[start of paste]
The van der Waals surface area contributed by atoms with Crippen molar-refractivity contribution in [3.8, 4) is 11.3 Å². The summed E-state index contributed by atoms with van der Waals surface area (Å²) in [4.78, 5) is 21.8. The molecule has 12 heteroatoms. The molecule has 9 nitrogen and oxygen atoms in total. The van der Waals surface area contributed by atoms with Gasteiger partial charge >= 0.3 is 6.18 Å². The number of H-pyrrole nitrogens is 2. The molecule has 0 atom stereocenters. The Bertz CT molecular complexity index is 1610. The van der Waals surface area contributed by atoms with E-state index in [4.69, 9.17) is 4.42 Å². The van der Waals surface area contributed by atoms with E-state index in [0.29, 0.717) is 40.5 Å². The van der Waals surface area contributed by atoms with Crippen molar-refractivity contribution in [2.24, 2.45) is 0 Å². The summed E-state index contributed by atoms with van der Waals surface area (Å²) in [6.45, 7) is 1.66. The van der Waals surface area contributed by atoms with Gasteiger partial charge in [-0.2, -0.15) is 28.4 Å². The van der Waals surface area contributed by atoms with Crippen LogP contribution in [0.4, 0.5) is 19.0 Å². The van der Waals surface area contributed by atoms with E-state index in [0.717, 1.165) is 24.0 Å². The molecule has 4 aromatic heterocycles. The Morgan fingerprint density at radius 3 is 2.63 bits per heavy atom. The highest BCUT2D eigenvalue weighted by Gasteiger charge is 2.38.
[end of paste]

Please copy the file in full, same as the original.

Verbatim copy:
The van der Waals surface area contributed by atoms with Crippen molar-refractivity contribution in [3.8, 4) is 11.3 Å². The summed E-state index contributed by atoms with van der Waals surface area (Å²) in [4.78, 5) is 21.8. The molecule has 12 heteroatoms. The molecule has 9 nitrogen and oxygen atoms in total. The van der Waals surface area contributed by atoms with Gasteiger partial charge >= 0.3 is 6.18 Å². The number of H-pyrrole nitrogens is 2. The molecule has 0 atom stereocenters. The Bertz CT molecular complexity index is 1610. The van der Waals surface area contributed by atoms with E-state index in [4.69, 9.17) is 4.42 Å². The van der Waals surface area contributed by atoms with E-state index in [0.29, 0.717) is 40.5 Å². The van der Waals surface area contributed by atoms with Crippen molar-refractivity contribution in [2.24, 2.45) is 0 Å². The summed E-state index contributed by atoms with van der Waals surface area (Å²) in [6.45, 7) is 1.66. The van der Waals surface area contributed by atoms with Gasteiger partial charge in [-0.2, -0.15) is 28.4 Å². The van der Waals surface area contributed by atoms with Crippen LogP contribution in [0.4, 0.5) is 19.0 Å². The van der Waals surface area contributed by atoms with E-state index in [0.717, 1.165) is 24.0 Å². The molecule has 4 aromatic heterocycles. The Morgan fingerprint density at radius 3 is 2.63 bits per heavy atom. The highest BCUT2D eigenvalue weighted by Gasteiger charge is 2.38.